Your email is not valid
Recipient's email is not valid
Submit Close

Your email has been sent.

Click here to send another

thescroll_header

Lebanon Passes Oil Law

Seen as provocation against Israel

Print Email
Lebanese Parliament Speaker Nabih Berri.(Michael Totten)

For ten years, Lebanon’s parliament could not agree on a law to permit offshore oil and gas exploration due to disagreement over which companies could benefit. But yesterday, Lebanon finally passed just such a law under the leadership of Parliament Speaker Nabih Berri. What broke the impasse? “The amount of debt and Israeli greed are major concerns,” said a Berri aide. “Passing the law is a message that shows Lebanon is serious and persistent.”

The law is the latest salvo in the cold war brewing between Lebanon and Israel over offshore hydrocarbons—a war that, as Tablet Magazine Mideast columnist Lee Smith reported in June, is liable to spark a second round of the 2006 conflict between Israel and Hezbollah (and its Lebanese host). After Berri asserted in June that parts of three natural gas fields discovered off Israel’s coast extend into Lebanese waters, Israeli Interior Minister Uzi Landau, of the ultra-nationalist Yisrael Beiteinu party, replied that Israel would “not hesitate to use our force and strength” to defend its offshore assets. (Israel denies that the fields lie also in Lebanese waters.)

In addition to providing yet more evidence that tensions on Israel’s northern border remain high, it is also yet more evidence—the skirmish earlier this month more as well—that the next conflict will be an Israel-versus-Lebanon, state-versus-state, affair.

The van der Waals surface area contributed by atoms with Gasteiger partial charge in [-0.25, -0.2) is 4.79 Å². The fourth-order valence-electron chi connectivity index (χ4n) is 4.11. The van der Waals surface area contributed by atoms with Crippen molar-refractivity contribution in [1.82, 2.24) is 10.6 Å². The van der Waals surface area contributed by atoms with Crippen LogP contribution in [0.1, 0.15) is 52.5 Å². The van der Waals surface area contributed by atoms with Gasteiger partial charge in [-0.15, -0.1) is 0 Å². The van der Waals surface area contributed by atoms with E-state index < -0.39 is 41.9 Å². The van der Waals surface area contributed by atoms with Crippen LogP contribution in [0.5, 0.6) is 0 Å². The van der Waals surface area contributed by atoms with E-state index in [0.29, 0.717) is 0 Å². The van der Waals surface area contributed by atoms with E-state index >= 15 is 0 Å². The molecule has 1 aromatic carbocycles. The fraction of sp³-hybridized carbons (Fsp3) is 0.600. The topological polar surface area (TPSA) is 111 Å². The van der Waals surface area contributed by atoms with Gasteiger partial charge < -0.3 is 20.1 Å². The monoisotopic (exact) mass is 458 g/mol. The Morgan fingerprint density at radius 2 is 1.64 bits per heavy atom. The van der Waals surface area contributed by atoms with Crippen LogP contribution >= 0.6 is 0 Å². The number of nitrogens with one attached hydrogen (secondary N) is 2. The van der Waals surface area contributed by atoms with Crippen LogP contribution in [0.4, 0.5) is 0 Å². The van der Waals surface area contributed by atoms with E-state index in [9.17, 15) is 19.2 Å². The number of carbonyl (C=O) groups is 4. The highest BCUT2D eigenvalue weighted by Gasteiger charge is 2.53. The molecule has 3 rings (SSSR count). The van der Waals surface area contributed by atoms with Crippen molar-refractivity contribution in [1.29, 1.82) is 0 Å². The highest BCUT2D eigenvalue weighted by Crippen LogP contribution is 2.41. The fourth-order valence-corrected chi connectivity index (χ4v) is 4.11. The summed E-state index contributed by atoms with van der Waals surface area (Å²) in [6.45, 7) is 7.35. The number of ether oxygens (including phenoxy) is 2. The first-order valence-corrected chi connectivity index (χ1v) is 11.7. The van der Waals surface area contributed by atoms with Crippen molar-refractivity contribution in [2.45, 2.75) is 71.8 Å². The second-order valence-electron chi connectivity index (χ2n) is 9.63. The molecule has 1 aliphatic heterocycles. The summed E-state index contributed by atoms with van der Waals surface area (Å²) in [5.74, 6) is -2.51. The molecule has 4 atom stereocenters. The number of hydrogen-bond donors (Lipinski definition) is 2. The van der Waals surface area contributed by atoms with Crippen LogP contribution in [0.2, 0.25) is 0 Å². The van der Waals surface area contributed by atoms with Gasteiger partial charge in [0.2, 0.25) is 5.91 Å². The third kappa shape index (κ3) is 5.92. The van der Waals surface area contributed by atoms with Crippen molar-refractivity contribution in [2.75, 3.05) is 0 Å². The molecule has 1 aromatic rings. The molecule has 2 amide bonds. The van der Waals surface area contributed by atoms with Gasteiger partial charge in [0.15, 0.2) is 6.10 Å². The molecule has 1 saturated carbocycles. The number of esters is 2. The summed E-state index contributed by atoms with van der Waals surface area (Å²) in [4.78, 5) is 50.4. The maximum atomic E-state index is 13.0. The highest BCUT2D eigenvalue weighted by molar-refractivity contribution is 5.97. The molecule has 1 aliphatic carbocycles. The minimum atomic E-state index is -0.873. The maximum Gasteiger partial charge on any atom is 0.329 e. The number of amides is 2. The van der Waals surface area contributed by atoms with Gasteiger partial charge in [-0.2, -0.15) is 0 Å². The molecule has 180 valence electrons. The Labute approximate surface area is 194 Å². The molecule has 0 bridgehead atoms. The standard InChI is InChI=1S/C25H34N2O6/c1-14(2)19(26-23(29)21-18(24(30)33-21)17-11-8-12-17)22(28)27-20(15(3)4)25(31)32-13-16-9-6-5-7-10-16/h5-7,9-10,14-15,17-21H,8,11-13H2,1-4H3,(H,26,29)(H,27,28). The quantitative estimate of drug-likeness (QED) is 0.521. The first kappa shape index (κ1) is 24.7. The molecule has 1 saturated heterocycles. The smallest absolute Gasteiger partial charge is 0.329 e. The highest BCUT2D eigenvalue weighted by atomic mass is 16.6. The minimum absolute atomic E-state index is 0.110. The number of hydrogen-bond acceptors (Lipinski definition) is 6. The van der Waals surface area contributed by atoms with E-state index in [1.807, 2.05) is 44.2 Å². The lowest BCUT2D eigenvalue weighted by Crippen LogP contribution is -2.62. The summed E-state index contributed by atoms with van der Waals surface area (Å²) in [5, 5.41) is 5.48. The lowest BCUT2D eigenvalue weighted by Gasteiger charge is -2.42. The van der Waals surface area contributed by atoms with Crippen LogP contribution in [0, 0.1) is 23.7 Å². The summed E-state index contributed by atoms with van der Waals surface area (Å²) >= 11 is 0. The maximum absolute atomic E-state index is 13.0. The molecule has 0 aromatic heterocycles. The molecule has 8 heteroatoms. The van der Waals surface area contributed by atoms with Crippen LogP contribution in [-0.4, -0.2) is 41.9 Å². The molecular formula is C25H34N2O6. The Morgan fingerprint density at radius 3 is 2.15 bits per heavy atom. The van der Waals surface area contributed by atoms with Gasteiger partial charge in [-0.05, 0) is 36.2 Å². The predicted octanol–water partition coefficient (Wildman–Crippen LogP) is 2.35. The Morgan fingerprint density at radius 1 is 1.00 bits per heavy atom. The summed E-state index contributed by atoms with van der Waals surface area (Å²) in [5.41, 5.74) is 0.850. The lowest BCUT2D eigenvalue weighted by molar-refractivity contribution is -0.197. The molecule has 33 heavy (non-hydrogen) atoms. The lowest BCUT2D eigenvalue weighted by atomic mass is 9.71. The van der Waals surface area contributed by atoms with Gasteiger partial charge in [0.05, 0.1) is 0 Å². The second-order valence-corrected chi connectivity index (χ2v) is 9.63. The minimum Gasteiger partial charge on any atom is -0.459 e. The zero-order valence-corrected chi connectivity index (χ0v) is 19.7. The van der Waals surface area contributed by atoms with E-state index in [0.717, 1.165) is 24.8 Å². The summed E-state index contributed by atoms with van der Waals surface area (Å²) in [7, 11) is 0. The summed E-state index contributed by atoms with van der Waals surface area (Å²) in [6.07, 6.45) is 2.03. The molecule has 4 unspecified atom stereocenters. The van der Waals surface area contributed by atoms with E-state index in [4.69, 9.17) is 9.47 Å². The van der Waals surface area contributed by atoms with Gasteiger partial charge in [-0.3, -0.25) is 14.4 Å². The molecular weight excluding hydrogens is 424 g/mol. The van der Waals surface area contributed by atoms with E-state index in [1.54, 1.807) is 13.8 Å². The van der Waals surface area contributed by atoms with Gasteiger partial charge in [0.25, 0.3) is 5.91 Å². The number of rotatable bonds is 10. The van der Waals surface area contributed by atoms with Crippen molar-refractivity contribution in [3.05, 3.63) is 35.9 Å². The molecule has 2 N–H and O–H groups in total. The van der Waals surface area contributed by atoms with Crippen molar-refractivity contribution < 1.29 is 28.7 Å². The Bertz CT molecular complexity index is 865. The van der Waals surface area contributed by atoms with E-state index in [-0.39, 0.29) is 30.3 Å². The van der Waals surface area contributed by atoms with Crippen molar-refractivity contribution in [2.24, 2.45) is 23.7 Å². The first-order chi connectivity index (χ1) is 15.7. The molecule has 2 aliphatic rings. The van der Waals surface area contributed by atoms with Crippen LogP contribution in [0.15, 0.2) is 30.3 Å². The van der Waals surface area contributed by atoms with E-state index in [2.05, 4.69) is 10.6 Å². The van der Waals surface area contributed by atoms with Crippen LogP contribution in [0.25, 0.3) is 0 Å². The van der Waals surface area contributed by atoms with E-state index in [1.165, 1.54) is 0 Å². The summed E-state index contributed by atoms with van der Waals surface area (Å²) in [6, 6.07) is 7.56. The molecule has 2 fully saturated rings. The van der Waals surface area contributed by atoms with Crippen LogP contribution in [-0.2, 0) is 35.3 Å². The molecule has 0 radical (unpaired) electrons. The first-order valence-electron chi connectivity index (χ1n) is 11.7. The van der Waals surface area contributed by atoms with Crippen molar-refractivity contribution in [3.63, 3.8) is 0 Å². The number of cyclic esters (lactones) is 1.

Lebanon Law Allows Oil Exploration [AP/JPost]
Related: The Next Lebanon War [Tablet Magazine]
Earlier: Israeli Minister Threatens War Over Gas Fields
What Happened in the North

Print Email

COMMENTING CHARGES
Daily rate: $2
Monthly rate: $18
Yearly rate: $180

WAIT, WHY DO I HAVE TO PAY TO COMMENT?
Tablet is committed to bringing you the best, smartest, most enlightening and entertaining reporting and writing on Jewish life, all free of charge. We take pride in our community of readers, and are thrilled that you choose to engage with us in a way that is both thoughtful and thought-provoking. But the Internet, for all of its wonders, poses challenges to civilized and constructive discussion, allowing vocal—and, often, anonymous—minorities to drag it down with invective (and worse). Starting today, then, we are asking people who'd like to post comments on the site to pay a nominal fee—less a paywall than a gesture of your own commitment to the cause of great conversation. All proceeds go to helping us bring you the ambitious journalism that brought you here in the first place.

I NEED TO BE HEARD! BUT I DONT WANT TO PAY.
Readers can still interact with us free of charge via Facebook, Twitter, and our other social media channels, or write to us at letters@tabletmag.com. Each week, we’ll select the best letters and publish them in a new letters to the editor feature on the Scroll.

We hope this new largely symbolic measure will help us create a more pleasant and cultivated environment for all of our readers, and, as always, we thank you deeply for your support.

2000

Your comment may be no longer than 2,000 characters, approximately 400 words. HTML tags are not permitted, nor are more than two URLs per comment. We reserve the right to delete inappropriate comments.

Thank You!

Thank you for subscribing to the Tablet Magazine Daily Digest.
Please tell us about you.

Lebanon Passes Oil Law

Seen as provocation against Israel

More on Tablet:

Rediscovering the First Woman Rabbi

By Laura Geller — Ordained in 1935, Regina Jonas died at Auschwitz. Now, she’s being honored.